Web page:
When Tony points out a couple of aspects of the math that are “bad,” I ask him if he’s giving me a bad name. He says of course not, though I have trouble following his reasoning. There are apparently issues with the number of strokes of the first and second syllables combined (19) as well as the second and third (21).

But Tony knows what he’s doing. He’s configured things so that the name’s negative aspects indicate bad times for me in my 30s. I’m older than that—as Tony says, who cares what my name says about the past? From my mid-40s on, it’s all wealth and happiness.

There’s one more problem. Because the last two characters add up to 21, I apparently may not have a good relationship with my boss. We may just have to live with that.

I now have two names that I love. I may not need another Chinese name but I’m getting greedy. I want one.

I visit a friend, artist and calligrapher Wen-hao Tien. Wen-hao grew up in Taiwan and she lives now in Cambridge, Massachusetts.

Artist and calligrapher Wen-hao Tien (Photo: Patrick Cox)

Artist and calligrapher Wen-hao Tien (Photo: Patrick Cox)

“I like to find names that are a little vague and are humorous,” she says.

No stroke calculations here. Just intuition—and the look and sound of the name.

“You strike me as a very energetic person,” Wen-hao tells me. “Sporty. Somehow the sound of Cui and Patrick is a good fit.”

Cui is pronounced “tsway.”

Wen-hao continues: “Actually, there’s a famous rock singer, his name’s Cui Jian.”

How can I resist?

Wen-hao decides that like Cui Jian, the rock star, my name will have just two characters: 崔可 (Cui ke). “Ke means doable, OK, achievable,” she adds.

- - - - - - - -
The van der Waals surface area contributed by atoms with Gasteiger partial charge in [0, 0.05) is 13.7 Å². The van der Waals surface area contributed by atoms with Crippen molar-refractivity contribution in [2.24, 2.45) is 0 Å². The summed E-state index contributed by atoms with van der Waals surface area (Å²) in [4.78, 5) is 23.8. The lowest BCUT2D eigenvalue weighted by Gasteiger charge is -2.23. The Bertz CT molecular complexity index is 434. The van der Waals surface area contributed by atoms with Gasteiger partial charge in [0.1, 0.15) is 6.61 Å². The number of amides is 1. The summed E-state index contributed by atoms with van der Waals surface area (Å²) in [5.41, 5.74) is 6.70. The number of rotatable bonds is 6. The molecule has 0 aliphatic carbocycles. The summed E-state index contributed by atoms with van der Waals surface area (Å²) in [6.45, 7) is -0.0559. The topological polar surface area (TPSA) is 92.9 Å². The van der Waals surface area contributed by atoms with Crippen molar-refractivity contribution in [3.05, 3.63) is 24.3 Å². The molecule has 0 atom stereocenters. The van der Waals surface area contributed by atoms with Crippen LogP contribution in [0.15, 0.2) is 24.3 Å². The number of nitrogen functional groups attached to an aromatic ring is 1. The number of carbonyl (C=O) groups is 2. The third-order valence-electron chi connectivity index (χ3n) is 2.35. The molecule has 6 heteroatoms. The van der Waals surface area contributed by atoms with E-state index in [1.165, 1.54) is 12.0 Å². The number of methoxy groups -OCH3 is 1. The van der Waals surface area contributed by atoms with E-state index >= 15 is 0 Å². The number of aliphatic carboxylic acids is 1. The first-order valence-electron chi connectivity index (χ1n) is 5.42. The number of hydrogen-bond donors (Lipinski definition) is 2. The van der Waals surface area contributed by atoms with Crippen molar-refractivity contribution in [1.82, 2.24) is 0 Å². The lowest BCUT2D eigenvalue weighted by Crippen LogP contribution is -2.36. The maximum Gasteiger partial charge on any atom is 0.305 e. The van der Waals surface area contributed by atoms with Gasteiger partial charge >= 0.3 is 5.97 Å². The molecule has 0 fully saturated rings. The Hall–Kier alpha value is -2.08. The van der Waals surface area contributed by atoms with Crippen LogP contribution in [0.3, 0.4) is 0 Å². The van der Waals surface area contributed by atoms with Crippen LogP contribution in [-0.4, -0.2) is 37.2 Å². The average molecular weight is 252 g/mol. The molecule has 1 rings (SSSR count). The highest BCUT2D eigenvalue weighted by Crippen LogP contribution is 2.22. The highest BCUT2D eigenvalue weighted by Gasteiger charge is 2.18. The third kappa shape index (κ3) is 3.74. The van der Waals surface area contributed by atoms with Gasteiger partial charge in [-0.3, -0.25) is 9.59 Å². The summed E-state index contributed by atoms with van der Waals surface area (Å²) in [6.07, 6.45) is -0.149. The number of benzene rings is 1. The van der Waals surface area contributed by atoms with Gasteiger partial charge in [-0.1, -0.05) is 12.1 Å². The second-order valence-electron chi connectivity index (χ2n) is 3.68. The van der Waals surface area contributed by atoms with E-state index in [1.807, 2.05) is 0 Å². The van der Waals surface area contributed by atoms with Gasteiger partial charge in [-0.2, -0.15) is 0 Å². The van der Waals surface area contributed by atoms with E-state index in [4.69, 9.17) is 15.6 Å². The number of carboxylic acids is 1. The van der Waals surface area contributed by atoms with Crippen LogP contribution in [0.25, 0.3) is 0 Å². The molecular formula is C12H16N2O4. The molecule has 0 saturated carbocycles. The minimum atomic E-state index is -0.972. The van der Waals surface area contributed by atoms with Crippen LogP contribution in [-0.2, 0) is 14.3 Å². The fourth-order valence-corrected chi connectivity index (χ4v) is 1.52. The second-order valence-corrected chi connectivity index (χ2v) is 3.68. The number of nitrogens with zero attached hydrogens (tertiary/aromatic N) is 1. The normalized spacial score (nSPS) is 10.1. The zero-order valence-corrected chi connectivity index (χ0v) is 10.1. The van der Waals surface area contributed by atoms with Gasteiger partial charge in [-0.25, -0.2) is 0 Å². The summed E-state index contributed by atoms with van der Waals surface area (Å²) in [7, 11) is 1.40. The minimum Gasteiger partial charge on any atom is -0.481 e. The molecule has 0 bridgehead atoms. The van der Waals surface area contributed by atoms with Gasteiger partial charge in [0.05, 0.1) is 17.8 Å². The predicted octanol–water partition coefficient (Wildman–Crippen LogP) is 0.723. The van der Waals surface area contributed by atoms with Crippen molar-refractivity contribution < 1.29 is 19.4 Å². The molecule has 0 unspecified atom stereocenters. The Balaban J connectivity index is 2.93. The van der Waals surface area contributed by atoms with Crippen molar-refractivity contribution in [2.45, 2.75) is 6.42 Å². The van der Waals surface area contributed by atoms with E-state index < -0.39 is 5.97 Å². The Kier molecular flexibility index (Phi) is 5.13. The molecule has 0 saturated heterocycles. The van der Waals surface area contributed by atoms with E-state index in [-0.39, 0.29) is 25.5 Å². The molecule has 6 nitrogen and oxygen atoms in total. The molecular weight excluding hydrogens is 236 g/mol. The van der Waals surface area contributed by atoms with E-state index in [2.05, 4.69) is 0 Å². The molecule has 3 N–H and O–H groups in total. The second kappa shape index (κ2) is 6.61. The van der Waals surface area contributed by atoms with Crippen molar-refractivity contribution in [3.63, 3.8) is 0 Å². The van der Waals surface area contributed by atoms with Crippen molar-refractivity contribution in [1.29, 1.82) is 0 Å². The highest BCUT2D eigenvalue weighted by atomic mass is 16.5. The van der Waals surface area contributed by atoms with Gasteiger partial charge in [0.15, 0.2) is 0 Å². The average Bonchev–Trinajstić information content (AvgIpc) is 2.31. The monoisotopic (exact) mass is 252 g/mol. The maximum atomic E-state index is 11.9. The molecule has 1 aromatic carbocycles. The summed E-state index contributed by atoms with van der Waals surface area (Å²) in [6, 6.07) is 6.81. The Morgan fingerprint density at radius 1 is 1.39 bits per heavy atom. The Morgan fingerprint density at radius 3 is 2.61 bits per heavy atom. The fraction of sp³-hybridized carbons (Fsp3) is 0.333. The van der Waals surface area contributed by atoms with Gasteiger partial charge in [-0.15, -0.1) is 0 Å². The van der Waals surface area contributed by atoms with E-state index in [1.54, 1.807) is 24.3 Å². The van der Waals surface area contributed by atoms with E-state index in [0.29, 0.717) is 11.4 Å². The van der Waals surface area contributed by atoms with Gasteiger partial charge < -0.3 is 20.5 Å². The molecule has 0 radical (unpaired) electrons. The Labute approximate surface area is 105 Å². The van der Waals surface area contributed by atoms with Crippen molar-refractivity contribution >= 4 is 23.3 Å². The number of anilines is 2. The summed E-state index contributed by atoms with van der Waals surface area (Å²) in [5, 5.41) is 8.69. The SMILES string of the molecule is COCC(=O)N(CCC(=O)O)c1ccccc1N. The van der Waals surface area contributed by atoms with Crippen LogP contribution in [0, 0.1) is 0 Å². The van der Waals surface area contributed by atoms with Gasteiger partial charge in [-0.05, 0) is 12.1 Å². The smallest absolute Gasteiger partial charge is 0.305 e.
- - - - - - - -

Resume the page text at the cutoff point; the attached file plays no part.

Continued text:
She paints the characters on a sheet of paper. She asks me what I think. I tell her I like it but I don’t have trained eye for these things.

“Oh, I think it looks pretty cool,” says Wen-hao.

Listening back to these interviews, I hear myself laughing—much more than usual. It’s giddy getting a new name. And judging by the laughter from Wenjing, Tony and Wen-hao, it must be giddy giving one too.

I realize now how much thought goes into giving someone a Chinese name, so much more than the other way round—calling someone Lucy or Lily or Tony. Tony tells me a Chinese waiter will change his English name if that name is already taken at his workplace.

As for my Chinese names, I’m not going to pick one, at least for now—I like them all. So American of me: spoiled for choice.


Leave a comment

Filed under Uncategorized

‘Hello, my name is Yes,’ and other English names in China

Shi Zhi's English name is Yes, as his T-shirt proclaims  (Photo: Ruth Morris)

Shi Zhi’s English name is Yes, as his T-shirt proclaims (Photo: Ruth Morris)


Here’s a guest post from Shanghai-based reporter Ruth Morris.

Any foreigner in China has their own list of odd English names they’ve come across.

There’s Dell, who fixes computers. Tomorrow was a job applicant. A quick tally by friends also includes Cabbage, Box, DreamJazz, Nothing, Eat and Fancy Go-Go.

Names say a lot about us when we get to choose them for ourselves.

Yes is an actor. He said he chose that name on the spur of the moment at a party.

“I went to my American friend’s party and he asked me, ‘Oh, what’s your name?'” Yes recounted. “I said, ‘Shi Zhi.’ And he says ‘Shieie Jieu?’ And I say, ‘Yeah, something like that.'”

The Chinese word shi means be, or is. It’s also used as an affirmation, like saying, “Yes.” As a family name, it’s pretty uncommon in China.

So at the party, Shi told his American friend: “The Shi is like Yes!” He’s been Yes ever since. He kept it, he said, because it’s funny and positive.